The facts of life include remarriage. Almost 42 million adults in the U.S. have been married more than once, up from 22 million in 1980, according to the Pew Research Center. For older Americans, remarriage can pose estate planning problems. Even for couples who share children, potential remarriage might be a concern. And even if remarriage isn't a concern, your surviving spouse may need help protecting assets from scam artists. So how can you provide for a surviving spouse yet still leave your wealth to children from a prior marriage?
Let’s say that Betty and Bob have kids and grandkids. Bob is worried that he'll die first and pass on his wealth to Betty, who might remarry and his kids would get nothing. Investor’s Business Daily explores this issue in “Cut Taxes, Send Assets To Loved Ones After Your Death.” One solution is to create a Qualified Terminable Interest Property, or QTIP trust, so that when the first spouse passes away, the assets pass to the trust.
A QTIP typically doesn’t have estate taxes. The surviving spouse must be a U.S. citizen and must be entitled to all of the trust income, which has to be paid out at least once a year during the survivor's lifetime. No one else can receive trust distributions during that time. At the same time, the trust creator can give the trustee some flexibility: the distributions of principal to the survivor might be allowed to pay living expenses and essential medical bills. However, the surviving spouse need not control the QTIP assets.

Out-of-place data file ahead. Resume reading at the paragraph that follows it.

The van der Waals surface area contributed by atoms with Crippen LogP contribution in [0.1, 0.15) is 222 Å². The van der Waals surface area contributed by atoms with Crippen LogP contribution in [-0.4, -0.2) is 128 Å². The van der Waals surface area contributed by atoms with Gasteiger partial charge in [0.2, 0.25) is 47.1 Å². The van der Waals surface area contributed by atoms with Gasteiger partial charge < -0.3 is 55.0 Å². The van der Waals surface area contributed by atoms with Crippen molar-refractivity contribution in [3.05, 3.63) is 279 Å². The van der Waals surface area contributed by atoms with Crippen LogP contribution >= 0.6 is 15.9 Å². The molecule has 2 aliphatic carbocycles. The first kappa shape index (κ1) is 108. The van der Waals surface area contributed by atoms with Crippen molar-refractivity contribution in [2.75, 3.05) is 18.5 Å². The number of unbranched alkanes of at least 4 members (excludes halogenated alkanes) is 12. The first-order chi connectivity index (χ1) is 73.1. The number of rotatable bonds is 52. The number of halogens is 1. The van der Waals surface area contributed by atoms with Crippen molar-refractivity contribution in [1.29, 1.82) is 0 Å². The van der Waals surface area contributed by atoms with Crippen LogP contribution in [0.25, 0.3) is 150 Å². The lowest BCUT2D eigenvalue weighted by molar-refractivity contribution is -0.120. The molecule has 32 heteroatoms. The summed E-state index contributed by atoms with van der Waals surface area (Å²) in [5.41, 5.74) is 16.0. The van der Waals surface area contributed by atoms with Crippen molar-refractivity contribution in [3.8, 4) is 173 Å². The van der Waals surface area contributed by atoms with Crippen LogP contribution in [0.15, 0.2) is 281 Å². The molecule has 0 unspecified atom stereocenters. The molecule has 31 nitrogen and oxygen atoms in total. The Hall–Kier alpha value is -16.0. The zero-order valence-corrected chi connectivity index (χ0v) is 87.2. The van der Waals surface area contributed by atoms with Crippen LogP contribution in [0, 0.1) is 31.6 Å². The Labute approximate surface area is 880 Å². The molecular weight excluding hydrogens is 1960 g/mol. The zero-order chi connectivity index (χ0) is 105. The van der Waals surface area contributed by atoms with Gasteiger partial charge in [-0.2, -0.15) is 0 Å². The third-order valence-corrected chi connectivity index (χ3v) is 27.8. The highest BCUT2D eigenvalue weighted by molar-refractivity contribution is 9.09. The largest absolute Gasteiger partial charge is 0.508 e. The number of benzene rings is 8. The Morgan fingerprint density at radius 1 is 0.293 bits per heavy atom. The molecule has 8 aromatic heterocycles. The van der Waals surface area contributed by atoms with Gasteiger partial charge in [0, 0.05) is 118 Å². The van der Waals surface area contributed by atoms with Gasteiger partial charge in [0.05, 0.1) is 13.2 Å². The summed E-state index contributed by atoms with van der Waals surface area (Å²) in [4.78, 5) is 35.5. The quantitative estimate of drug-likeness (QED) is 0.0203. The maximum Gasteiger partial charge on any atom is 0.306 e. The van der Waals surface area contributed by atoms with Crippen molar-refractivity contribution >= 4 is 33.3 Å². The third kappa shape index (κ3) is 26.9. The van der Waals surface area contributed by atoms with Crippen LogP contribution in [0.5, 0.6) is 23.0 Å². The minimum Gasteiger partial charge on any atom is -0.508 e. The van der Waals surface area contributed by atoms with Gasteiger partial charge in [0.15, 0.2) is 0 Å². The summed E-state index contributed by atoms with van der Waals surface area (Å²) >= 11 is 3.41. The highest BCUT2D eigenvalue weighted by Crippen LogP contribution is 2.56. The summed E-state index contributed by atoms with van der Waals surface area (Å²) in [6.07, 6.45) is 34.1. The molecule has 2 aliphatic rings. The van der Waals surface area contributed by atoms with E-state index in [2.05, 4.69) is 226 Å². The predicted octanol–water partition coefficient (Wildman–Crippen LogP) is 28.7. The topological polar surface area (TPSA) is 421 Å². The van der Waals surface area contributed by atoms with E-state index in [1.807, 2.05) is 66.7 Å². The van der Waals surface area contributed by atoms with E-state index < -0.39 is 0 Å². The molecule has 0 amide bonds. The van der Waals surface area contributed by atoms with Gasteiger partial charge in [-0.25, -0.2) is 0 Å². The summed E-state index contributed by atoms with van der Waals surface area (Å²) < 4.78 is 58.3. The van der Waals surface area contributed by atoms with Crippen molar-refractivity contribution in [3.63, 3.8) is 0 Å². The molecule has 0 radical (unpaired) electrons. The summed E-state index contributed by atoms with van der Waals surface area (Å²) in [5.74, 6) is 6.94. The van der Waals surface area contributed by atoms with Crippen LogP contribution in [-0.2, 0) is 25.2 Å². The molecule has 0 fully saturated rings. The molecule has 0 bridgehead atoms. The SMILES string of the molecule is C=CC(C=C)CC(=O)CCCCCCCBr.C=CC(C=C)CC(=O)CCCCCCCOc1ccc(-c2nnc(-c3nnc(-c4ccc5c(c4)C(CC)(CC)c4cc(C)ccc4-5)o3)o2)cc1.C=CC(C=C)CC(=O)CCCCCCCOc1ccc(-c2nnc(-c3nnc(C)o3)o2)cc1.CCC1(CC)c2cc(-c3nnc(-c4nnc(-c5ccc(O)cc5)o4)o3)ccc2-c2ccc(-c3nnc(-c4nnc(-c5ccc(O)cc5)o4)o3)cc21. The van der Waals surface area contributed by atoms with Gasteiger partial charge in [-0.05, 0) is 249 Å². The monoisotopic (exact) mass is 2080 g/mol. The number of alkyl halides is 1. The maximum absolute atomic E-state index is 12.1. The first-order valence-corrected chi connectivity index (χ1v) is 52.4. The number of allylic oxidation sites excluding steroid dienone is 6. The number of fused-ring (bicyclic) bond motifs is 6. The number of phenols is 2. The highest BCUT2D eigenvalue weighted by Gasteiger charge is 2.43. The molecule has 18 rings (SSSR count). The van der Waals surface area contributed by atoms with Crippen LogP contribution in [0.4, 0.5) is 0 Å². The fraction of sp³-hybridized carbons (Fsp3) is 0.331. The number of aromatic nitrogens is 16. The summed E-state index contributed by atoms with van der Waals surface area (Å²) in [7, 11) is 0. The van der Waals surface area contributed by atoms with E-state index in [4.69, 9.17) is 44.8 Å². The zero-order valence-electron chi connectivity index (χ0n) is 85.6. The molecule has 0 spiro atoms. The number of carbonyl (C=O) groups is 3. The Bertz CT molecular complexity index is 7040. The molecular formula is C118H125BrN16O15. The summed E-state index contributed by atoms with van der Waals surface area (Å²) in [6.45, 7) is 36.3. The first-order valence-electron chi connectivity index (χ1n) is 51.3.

Here’s another example: What if Carl marries Ella and each has children from a prior marriage. Carl passes and leaves most of his wealth to a QTIP trust for Ella, so that she will have cash flow for life. She’s not allowed to name new beneficiaries who'll get the QTIP assets after she dies. The QTIP assets will pass to the beneficiaries that Carl named, and those assets will be taxed in Ella's estate. Both spouses can create QTIP trusts.
The trust creator has to authorize his or her executor to finalize your QTIP election after your death, and federal and state elections may have to be made to get full estate tax deferral. An estate planning attorney knows all about this. It’s important that your family understands the QTIP’s goals to alleviate conflict after your death. The QTIP allows your spouse to have lifetime distributions to maintain his or her lifestyle, and your children will inherit your wealth without having to worry that a stepparent will spend it all after your death.
But a QTIP trust may be a source of conflict, as the surviving spouse may want the trust fund to be invested for income, and the survivor can actually demand that the trustee sell assets that don't produce revenue. The children will likely want the QTIP assets invested for growth. You need to select a trustee who can negotiate peace among beneficiaries. Tax deferral may also mean inheritance deferral, because if your spouse lives a long time after your death, your children will have to wait for a QTIP payout. Consider making some assets available for immediate bequests to descendants, or to provide for them with life insurance that will pay at your death.
Reference: Investor’s Business Daily (September 4, 2015) “Cut Taxes, Send Assets To Loved Ones After Your Death”